Mental Health touches everyone, athletes, family, and friends. It affects how we think and how we act. I have certainly struggled a lot to talk about it. Creating awareness is so incredibly important and I am choosing to speak about this now because I have seen my friends and teammates also battle with mental health challenges.
However, I have never had the courage to speak about my journey. If we can all speak openly, we can help each other by normalising the conversation. I have struggled with bouts of mental challenges throughout my career. I believed when I was younger I would never get injured, but as my career went on, I developed niggles both mentally and physically. Unfortunately, it has always been bred into us to be tough, but what is resilience without honesty?
I always felt ashamed of feeling down, rather than accepting it as part of my journey. I struggled in build-ups to major competition. My anxiety got the better of me on a few occasions, and I was unable to compete to my potential. I battled with the equation in my head that if I didn’t sleep a certain number of hours or my weight didn’t say a certain number on the scale, I would let myself and my teammates down. Even when we won races, I wondered if I had truly contributed to the result.
I have struggled with anxiety throughout my life and the pressures I put on myself to perform have made this worse at times. Leading into some of the biggest competitions of the year, I have had strong sleep insomnia, weight and body issues, and self-doubts. My anxiety intensified these issues and it took a long time to recognise/ identify. It took until we stopped winning before I realised I had to change my behaviours.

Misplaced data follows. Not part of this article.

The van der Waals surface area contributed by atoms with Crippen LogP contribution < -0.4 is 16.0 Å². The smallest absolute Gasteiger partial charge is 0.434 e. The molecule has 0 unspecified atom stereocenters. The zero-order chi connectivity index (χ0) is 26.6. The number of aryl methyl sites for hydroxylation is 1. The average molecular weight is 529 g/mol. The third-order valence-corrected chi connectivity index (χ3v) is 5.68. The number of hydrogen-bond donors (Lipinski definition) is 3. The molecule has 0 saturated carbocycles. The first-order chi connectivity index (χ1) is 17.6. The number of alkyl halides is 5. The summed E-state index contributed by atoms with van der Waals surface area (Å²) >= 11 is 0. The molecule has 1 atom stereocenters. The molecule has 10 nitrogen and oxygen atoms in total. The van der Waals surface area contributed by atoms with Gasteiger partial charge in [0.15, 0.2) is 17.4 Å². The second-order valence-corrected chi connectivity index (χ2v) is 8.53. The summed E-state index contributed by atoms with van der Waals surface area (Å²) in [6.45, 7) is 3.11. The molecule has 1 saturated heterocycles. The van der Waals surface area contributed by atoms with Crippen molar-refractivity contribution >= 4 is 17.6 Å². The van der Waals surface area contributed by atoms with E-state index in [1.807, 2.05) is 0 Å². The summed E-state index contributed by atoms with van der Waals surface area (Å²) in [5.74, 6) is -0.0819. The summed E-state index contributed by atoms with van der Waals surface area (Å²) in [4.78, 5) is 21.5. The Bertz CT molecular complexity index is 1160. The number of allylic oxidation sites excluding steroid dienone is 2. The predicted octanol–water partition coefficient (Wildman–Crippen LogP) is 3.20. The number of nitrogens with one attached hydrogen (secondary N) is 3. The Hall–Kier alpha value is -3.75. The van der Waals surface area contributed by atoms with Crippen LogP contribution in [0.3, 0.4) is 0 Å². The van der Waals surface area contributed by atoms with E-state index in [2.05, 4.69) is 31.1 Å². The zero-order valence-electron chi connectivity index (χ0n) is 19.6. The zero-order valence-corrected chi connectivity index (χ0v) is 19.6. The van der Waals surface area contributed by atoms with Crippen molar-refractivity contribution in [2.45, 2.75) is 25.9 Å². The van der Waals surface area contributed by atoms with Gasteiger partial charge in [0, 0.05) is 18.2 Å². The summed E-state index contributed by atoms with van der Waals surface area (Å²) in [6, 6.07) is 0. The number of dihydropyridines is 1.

I am lucky to have a support team around me so eager to help, especially my teammates. I was able to admit these issues, which at the time I found very hard but have felt so much better for being able to do so. I regularly catch up with my psychologist even if it’s to talk just about him. When I stopped isolating myself and decided to speak openly about my challenges, I realised how normal I was. I’m lucky to have a supportive family, and I couldn’t dream of turning down ice cream with my nieces.
I would encourage people facing mental challenges and struggles of their own to talk to the people they feel most comfortable with (peers, teammates, family, or friends). Getting it off your chest is the biggest step. I have now realised I treat and train my mind like I would, my body for sport. Once you take the first step to talk, everything else becomes so much easier. We can always be kind to each other. I believe by being kind you can impact an individual more than you would ever know.
Carded athletes have their HPSNZ support team who can directly support or refer to external specialists
Non-carded athletes can access Jason McKenzie
Coaches and staff can access EAP services through Vitae
To speak to a counsellor or psychologist, call or text 1737